So Hull, the city where I live, is back at the bottom of the UK’s GCSE league tables, Education Director Peter Fletcher is arranging for the headteachers of the city’s 15 secondary schools to appear before the leaders of the City Council and the Hull Daily Mail is once again devoting acres of space to what it terms a “devastating blow” and hinting darkly at retribution.
After 4 consecutive years of being the worst-performing local education authority in the country, Hull climbed up one place in 2001 to leave Knowsley in Merseyside languishing at the bottom. This year Knowsley “leapfrogged” (according to the Mail) over Hull, to put the city back at the bottom.
The furore, though, masks an important point. Hull schools and their Year 11 students actually improved over 2001’s performance. Only by 1.1% – but an improvement nonetheless!
Knowsley simply improved more than Hull and thus managed to lift itself off the bottom. This, however, should not take away from the fact that Hull did improve.
An undoubted contribution to this improvement has been the performance of Kingswood High School. Located on the sprawling and troubled Bransholme Estate, 2 years ago Kingswood was Britain’s single worst-performing school. Now the school is out of OFSTED ‘Special Measures’ and this year improved its GCSE results significantly. Headteacher Kevin Beaton went out on something of a limb, trying radical new ideas such as Howard Gardner’s Theory of Multiple Intelligences (1983) to make teaching more effective and learning more fun. That, combined with a vigorous anti-truancy policy, has paid off – and Kevin is to be congratulated.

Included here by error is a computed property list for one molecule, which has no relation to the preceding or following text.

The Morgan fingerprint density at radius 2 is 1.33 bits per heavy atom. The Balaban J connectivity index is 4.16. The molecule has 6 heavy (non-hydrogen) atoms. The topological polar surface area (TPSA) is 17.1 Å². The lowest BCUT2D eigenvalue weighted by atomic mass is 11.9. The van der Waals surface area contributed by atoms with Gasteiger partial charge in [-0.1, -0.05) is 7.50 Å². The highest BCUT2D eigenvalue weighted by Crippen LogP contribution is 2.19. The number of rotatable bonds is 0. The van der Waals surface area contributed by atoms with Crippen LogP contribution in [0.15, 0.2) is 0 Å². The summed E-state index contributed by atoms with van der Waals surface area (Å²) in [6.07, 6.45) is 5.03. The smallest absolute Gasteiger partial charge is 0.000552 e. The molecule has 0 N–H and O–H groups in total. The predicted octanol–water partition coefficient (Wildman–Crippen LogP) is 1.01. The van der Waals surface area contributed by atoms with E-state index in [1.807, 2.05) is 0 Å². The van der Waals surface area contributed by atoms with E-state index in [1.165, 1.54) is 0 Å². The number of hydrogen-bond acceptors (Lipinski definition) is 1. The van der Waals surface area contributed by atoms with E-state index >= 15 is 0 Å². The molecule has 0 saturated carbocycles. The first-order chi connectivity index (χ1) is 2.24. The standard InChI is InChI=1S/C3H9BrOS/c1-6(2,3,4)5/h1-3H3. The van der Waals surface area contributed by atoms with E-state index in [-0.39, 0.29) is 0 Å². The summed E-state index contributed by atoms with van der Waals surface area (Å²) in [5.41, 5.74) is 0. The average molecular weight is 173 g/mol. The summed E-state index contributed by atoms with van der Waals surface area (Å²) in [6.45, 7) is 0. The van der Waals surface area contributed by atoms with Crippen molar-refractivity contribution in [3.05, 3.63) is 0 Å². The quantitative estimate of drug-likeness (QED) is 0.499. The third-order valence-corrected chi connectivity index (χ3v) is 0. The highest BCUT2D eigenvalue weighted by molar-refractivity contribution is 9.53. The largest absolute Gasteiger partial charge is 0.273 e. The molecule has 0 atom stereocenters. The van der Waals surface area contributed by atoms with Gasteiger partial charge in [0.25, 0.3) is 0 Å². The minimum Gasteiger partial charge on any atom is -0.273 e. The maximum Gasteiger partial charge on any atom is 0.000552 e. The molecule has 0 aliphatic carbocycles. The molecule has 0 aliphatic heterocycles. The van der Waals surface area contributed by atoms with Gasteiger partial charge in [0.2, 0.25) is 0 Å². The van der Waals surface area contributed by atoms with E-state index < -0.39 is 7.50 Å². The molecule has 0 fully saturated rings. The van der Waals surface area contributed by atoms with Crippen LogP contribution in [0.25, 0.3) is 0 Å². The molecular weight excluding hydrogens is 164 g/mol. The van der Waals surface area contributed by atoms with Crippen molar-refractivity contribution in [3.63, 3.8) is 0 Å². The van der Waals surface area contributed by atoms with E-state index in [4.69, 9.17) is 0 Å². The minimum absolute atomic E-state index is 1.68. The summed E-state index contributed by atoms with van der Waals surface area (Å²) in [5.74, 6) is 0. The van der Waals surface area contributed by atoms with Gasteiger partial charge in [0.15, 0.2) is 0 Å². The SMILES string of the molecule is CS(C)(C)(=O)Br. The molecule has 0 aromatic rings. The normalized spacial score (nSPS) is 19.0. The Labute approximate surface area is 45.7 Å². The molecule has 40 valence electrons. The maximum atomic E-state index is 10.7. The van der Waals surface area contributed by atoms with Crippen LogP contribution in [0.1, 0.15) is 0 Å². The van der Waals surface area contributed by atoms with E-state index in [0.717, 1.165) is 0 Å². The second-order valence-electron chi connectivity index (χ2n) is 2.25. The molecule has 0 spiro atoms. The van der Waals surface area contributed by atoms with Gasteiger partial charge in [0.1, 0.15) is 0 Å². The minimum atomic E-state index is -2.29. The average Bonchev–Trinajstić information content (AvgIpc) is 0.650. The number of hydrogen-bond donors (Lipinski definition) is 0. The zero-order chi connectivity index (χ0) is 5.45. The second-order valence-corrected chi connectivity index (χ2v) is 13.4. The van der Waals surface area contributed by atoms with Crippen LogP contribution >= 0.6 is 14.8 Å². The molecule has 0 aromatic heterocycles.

The league tables, of course, do have their detractors.
In terms of the Gravesian approach, they were born out of the ORANGE vMEME’s desire to measure progress; but BLUE thinking uses them to identify and punish the ‘failures’. (Just read the comments in the Mail about accountability and failure to meet targets!)
So doing well in the exams, meeting the targets and scoring well on the tables easily become ends in themselves. I’ve met several primary school teachers in the past couple of years who have complained that Year 6 is not about educating children but simply about getting good results in the Key Stage 2 Standard Assessment Tests (SATs).